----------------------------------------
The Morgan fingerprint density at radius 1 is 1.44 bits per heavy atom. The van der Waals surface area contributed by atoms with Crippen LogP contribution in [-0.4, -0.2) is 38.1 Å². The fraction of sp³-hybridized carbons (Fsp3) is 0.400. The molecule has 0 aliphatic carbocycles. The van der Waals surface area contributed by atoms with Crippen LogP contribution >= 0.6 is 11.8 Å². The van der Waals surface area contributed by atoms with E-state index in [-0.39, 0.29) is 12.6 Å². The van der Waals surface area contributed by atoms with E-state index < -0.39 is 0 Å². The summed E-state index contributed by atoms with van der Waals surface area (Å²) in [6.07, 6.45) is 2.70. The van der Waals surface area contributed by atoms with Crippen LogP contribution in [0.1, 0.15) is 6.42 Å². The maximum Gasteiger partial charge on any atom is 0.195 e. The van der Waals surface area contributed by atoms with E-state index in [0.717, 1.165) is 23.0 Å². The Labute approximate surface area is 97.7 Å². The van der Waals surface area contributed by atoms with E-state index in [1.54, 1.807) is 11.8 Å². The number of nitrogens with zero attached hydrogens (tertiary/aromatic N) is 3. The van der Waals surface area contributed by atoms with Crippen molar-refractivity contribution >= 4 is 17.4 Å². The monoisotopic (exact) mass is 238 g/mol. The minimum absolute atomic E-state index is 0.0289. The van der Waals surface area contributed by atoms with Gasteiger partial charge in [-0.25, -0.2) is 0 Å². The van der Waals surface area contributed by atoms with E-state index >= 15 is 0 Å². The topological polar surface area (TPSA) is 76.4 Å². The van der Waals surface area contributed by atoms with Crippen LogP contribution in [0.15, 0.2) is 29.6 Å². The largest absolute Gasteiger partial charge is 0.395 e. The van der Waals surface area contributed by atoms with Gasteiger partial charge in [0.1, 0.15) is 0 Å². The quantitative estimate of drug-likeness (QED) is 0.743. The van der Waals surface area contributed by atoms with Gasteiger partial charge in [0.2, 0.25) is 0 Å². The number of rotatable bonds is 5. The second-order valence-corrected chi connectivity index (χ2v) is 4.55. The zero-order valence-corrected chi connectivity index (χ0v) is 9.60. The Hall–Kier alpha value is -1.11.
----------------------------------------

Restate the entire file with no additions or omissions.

The Morgan fingerprint density at radius 1 is 1.44 bits per heavy atom. The van der Waals surface area contributed by atoms with Crippen LogP contribution in [-0.4, -0.2) is 38.1 Å². The fraction of sp³-hybridized carbons (Fsp3) is 0.400. The molecule has 0 aliphatic carbocycles. The van der Waals surface area contributed by atoms with Crippen LogP contribution >= 0.6 is 11.8 Å². The van der Waals surface area contributed by atoms with E-state index in [-0.39, 0.29) is 12.6 Å². The van der Waals surface area contributed by atoms with E-state index < -0.39 is 0 Å². The summed E-state index contributed by atoms with van der Waals surface area (Å²) in [6.07, 6.45) is 2.70. The van der Waals surface area contributed by atoms with Crippen LogP contribution in [0.1, 0.15) is 6.42 Å². The maximum Gasteiger partial charge on any atom is 0.195 e. The van der Waals surface area contributed by atoms with E-state index in [0.717, 1.165) is 23.0 Å². The Labute approximate surface area is 97.7 Å². The van der Waals surface area contributed by atoms with E-state index in [1.54, 1.807) is 11.8 Å². The number of nitrogens with zero attached hydrogens (tertiary/aromatic N) is 3. The van der Waals surface area contributed by atoms with Crippen molar-refractivity contribution >= 4 is 17.4 Å². The monoisotopic (exact) mass is 238 g/mol. The minimum absolute atomic E-state index is 0.0289. The van der Waals surface area contributed by atoms with Gasteiger partial charge in [-0.25, -0.2) is 0 Å². The van der Waals surface area contributed by atoms with E-state index >= 15 is 0 Å². The topological polar surface area (TPSA) is 76.4 Å². The van der Waals surface area contributed by atoms with Crippen LogP contribution in [0.15, 0.2) is 29.6 Å². The largest absolute Gasteiger partial charge is 0.395 e. The van der Waals surface area contributed by atoms with Gasteiger partial charge in [0.1, 0.15) is 0 Å². The quantitative estimate of drug-likeness (QED) is 0.743. The van der Waals surface area contributed by atoms with Gasteiger partial charge in [0.2, 0.25) is 0 Å². The number of rotatable bonds is 5. The second-order valence-corrected chi connectivity index (χ2v) is 4.55. The zero-order valence-corrected chi connectivity index (χ0v) is 9.60. The Hall–Kier alpha value is -1.11.